Now that the media is hyping our local market once again with horror stories of multiple offers, and media proclaimed “Bidding Wars”, our attention turns to watching for signs of a change in the tempo of sales and/or over asking offers. Everyone knows the Peninsula housing market is red hot, and has been for more than a year now. The question now becomes, “When will it change?”
Some Pundits are already predicting a crash in what they perceive as an overheated housing bubble. Of course if they continue droning on about a market crash their theory eventually may come to fruition, but for now their bubble is more akin to a hot air balloon with scant facts to back it up.
The Case-Shiller report by Standard & Poor’s is a good macro-barometer of our Bay Area housing market and the nation as a whole. The Case-Shiller report, most recently released on September 24th 2013, showed an increase in the 20 largest housing markets across the country. In our area or “MSA” (Metropolitan Statistical Area), which includes the Napa, San Francisco, San Mateo Alameda and Contra Costa Counties, the index had risen 25% from July 2012 through July 2013 [Case-Shiller reports are delayed by three months so the September reports was actually for July].
Economists, like the National Association of REALTOR’S Lawrence Yun, have warned that prices have been rising “too fast” and at these double-digit rates of appreciation are “unsustainable”. We couldn’t agree more. The current rate is unsustainable in the long run, but we believe that many factors already in play will mitigate the danger of a bubble. But let’s take a small step back. Part of the reason that home prices have increased so dramatically is that in many areas they were below reasonable market values for so long that just returning to normal would be a huge increase. Many areas saw homes values plummet below the cost of construction. Home prices have not reached the May 2006 peak where the SF MSA stood at a whopping 218—24% higher than today. At the current rate of price increase home values would reach the peak seen in May of 2006 in one year from now.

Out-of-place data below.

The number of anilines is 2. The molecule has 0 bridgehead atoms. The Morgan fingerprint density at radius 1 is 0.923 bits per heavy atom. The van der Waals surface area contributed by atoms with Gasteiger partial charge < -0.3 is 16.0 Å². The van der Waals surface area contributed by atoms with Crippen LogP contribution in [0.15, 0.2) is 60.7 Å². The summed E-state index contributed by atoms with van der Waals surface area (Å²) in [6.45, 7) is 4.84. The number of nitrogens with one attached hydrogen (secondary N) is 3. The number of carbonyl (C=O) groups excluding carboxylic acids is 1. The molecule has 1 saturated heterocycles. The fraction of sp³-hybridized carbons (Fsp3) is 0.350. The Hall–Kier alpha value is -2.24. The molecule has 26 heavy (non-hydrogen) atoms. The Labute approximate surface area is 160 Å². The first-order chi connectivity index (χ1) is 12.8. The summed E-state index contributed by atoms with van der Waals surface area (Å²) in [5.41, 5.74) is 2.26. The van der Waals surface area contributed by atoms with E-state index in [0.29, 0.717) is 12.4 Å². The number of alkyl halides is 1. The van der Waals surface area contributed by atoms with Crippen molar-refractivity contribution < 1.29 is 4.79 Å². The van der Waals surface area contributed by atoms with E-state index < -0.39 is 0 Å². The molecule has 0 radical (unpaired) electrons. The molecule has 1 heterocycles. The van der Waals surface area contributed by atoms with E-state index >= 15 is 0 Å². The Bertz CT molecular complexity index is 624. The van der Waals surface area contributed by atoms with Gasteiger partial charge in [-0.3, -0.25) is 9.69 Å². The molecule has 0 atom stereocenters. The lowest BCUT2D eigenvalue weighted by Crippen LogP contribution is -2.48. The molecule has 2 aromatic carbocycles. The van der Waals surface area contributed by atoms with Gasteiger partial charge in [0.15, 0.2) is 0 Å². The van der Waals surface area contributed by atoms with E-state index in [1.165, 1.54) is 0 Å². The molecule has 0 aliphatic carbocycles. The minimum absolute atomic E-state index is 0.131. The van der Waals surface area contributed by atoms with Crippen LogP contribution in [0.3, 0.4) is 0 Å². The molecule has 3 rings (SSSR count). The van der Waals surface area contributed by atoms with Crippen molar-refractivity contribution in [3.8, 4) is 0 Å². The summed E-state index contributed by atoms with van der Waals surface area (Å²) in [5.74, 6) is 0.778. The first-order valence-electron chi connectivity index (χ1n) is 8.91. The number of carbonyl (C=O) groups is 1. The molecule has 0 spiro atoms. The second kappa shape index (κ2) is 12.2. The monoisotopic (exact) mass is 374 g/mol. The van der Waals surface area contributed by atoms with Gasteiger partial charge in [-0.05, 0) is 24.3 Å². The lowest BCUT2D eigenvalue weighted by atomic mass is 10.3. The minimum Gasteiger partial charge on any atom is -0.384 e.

We don’t believe that will happen—not even in the crazy Bay Area real estate market. Why?
What’s already in play to slow the engine of appreciation and avoid another economic train wreck?
- More homes are being built as companies try to meet the new housing demands—this takes pressure off of the tight inventory
- Interest rates will begin rising making homes less affordable—this will put pressure on price increases and most certainly limit over asking offers
- More equity sellers are being created every day—more inventory will mean less upward pressure on prices
- Investors are taking a break—as interest rates rise and unbelievable deals once had from the recession are gone, investors look for other opportunities outside of housing. Less competition for homes will help keep a lid on housing inflation.
According to the Case-Shiller study, “Since April 2013, all 20 cities are up month to month; however, the monthly rates of price gains have declined. More cities are experiencing slow gains each month than the previous month, suggesting that the rate of increase may have peaked.
Morgan Brennan who writes for Forbes Magazine on U.S. Housing markets, summed it up best in her article back in June titled “3 Reasons The ‘Bubble-Like’ Surge in Home Prices Won’t Last“. And since we agree with her sentiments, rather than re-invent the wheel we rather encourage you to read more about her theory.
Drew & Christine Morgan are REALTORS/NOTARY PUBLIC in Belmont, CA. with more than 20 years experience in helping sellers and buyers in their community. They may be reached at (650) 508.1441.
The information contained in this article is educational and intended for informational purposes only. It does not constitute real estate, tax or legal advice, nor does it substitute for advice specific to your situation. Always consult an appropriate professional familiar with your scenario.